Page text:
Up and down they leap, as if the insides of their shoes have upturned nails in them, ranting and raving at players who, at best, are pretending to hear and obey but who, more likely, can’t hear a damn word “the boss” is trying to communicate via manic miming and harsh words drowned out by 60,000 fan voices.
Between these two camps there’s no inherent right and wrong. Yet it seems clear that the “leave the top guys to do their stuff” approach, one that has brought coaches like Zidane, Ancelotti and Del Bosque the small matter of 10 LaLiga and Champions League titles at Madrid alone, is not only a rare luxury but a dying art.
Modric, Casemiro and Kroos have the privilege of massive football intellects, years learning each other’s thought patterns by heart and a fanbase that yearns not only for victory but style, panache and five-star entertainment.
Often the (needless) debate about who was better: Xavi, Sergio Busquets and Andres Iniesta or Modric, Casemiro and Kroos, is raised by fans or the football media. Vote whichever way you wish, but the fact is that for all the brilliance of the three Spaniards, they played — for Barcelona, at least — a highly regimented, intricately structured brand of systems football within which they could invent and create.
One (Madrid’s midfield) is all Robin Williams, stream-of-consciousness improvisation; the other (Barca’s trio) the Marx Brothers. It looks like daring high-wire invention, but it’s all scripted and rigorously planned — although some ad-libbing is allowed.
One of the reasons why Zidane would likely be the wrong choice for Manchester United — much though anyone who loves football will yearn to have him back in the game soon — is that while he’s talented and smart, the Old Trafford squad desperately needs detailed orders, a clear-cut philosophy that will restore their confidence, rules that make squeezing out the massive talent in that team easier. What they need is an interventionist, intense coach. This isn’t the time for his “light hand on the tiller and full steam ahead, lads!”
And while Ancelotti has strong justification for devolving huge responsibility to Modric, Casemiro and Kroos, there are problems. Just like the orchestra full of individual brilliance but no conductor, there’s no telling when beautiful harmony will be shattered by a wrong note or someone who hasn’t quite kept up the precise tempo.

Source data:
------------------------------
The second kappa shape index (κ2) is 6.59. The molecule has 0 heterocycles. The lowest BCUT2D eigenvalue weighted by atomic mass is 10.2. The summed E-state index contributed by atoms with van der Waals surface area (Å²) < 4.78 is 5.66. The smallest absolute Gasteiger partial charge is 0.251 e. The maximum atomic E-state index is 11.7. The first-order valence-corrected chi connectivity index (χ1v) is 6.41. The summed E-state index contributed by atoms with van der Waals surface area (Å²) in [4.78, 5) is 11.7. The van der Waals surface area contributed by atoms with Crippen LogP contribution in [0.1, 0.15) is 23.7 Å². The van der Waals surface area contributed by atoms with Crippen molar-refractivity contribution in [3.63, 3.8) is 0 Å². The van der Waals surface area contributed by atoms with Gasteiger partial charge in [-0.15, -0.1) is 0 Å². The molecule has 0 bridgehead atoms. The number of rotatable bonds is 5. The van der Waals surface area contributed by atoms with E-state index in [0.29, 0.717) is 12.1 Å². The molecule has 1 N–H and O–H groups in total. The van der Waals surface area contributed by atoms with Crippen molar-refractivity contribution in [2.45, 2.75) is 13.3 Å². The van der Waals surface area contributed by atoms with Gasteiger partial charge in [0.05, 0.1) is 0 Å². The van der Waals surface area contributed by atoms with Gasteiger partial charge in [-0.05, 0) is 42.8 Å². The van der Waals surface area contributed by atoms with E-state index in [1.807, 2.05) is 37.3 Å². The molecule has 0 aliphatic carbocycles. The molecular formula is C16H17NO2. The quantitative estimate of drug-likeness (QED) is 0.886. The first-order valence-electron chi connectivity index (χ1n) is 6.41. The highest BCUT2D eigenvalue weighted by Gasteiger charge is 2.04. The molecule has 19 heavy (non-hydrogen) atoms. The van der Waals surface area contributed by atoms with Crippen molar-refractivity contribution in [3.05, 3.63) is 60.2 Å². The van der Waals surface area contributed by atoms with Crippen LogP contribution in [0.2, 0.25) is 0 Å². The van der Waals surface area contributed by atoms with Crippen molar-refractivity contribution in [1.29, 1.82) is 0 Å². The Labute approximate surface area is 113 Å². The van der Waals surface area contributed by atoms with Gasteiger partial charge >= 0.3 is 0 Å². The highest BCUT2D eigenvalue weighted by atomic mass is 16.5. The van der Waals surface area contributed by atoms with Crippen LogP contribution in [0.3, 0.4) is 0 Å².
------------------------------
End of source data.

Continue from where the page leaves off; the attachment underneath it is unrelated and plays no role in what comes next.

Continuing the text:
Ancelotti also postulated that “the next 10 years are covered for Madrid’s midfield” thanks to young, athletic and hugely promising talents like Eduardo Camavinga, Federico Valverde and Antonio Blanco. What they represent, and what the old guard don’t have (given that their combined age is 96), is the capacity to marry tremendous technical skills with relentless, hungry athleticism. In due course, thanks to their emerging talents, Madrid will be able to exhibit muscular power with, and without, the ball.
Right now, however, Los Blancos are not only a little over-reliant on these three behemoths, Ancelotti is allowing them to dictate how Madrid play. Their personal importance grows but the importance of systems football, where quality players are at least close to interchangeable, diminishes.
This week Madrid have to go and win in Tiraspol: a five-and-a-half-hour journey each way to face a team that produced one of the great modern Champions League shocks by winning at the Bernabeu in September. Winning is within Madrid’s locker. And unless any of them — unbeknownst to us — picked up an injury this week, victory can be carved out by the Casemiro-Kroos-Modric trio.
But look at the next 15 days facing Ancelotti & Co.: Following the tiring Tiraspol test it’s Sevilla and Athletic Bilbao (at home), Real Sociedad (away) plus Internazionale and then Atletico Madrid (at home). All-time greats though this midfield trio are, they simply cannot carry Madrid through those five crucial matches in 15 days without rest and rotation.
So when Ancelotti takes back control of his midfield, with some or all of the big three benched, or rested altogether, can he orchestrate enough from the distinctly underutilised understudies Isco, Camavinga, Valverde, Blanco, Lucas Vazquez and Marco Asensio? Will he be punished for the libertarian “talent knows best” approach that brings such highs and lows. It’s going to be fascinating to find out.